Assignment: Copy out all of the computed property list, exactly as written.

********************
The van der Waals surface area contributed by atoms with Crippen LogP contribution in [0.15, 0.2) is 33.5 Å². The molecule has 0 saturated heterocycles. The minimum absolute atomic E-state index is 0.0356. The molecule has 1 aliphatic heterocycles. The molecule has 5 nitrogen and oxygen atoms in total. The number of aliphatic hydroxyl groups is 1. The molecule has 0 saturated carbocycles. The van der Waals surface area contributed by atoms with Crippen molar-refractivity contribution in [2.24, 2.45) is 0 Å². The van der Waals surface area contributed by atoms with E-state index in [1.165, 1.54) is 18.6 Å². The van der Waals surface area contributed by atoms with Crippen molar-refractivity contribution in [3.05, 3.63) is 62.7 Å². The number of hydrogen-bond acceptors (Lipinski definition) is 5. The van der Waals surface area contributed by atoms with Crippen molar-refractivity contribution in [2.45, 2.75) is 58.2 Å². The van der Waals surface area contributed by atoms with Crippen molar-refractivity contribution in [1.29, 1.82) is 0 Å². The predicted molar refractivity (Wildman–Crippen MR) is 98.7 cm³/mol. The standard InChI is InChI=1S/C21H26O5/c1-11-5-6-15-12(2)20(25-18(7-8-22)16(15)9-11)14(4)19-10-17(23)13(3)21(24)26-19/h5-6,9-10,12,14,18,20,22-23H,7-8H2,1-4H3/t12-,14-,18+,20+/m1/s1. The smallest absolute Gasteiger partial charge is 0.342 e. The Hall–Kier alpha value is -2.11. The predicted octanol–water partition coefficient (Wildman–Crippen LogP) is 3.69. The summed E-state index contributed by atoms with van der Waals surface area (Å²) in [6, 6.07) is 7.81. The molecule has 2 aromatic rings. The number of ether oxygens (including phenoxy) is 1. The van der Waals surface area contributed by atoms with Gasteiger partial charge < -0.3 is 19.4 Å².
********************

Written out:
The van der Waals surface area contributed by atoms with Crippen LogP contribution in [0.15, 0.2) is 33.5 Å². The molecule has 0 saturated heterocycles. The minimum absolute atomic E-state index is 0.0356. The molecule has 1 aliphatic heterocycles. The molecule has 5 nitrogen and oxygen atoms in total. The number of aliphatic hydroxyl groups is 1. The molecule has 0 saturated carbocycles. The van der Waals surface area contributed by atoms with Crippen molar-refractivity contribution in [2.24, 2.45) is 0 Å². The van der Waals surface area contributed by atoms with E-state index in [1.165, 1.54) is 18.6 Å². The van der Waals surface area contributed by atoms with Crippen molar-refractivity contribution in [3.05, 3.63) is 62.7 Å². The number of hydrogen-bond acceptors (Lipinski definition) is 5. The van der Waals surface area contributed by atoms with Crippen molar-refractivity contribution in [2.45, 2.75) is 58.2 Å². The van der Waals surface area contributed by atoms with Crippen molar-refractivity contribution in [1.29, 1.82) is 0 Å². The predicted molar refractivity (Wildman–Crippen MR) is 98.7 cm³/mol. The standard InChI is InChI=1S/C21H26O5/c1-11-5-6-15-12(2)20(25-18(7-8-22)16(15)9-11)14(4)19-10-17(23)13(3)21(24)26-19/h5-6,9-10,12,14,18,20,22-23H,7-8H2,1-4H3/t12-,14-,18+,20+/m1/s1. The smallest absolute Gasteiger partial charge is 0.342 e. The Hall–Kier alpha value is -2.11. The predicted octanol–water partition coefficient (Wildman–Crippen LogP) is 3.69. The summed E-state index contributed by atoms with van der Waals surface area (Å²) in [6, 6.07) is 7.81. The molecule has 2 aromatic rings. The number of ether oxygens (including phenoxy) is 1. The van der Waals surface area contributed by atoms with Gasteiger partial charge < -0.3 is 19.4 Å².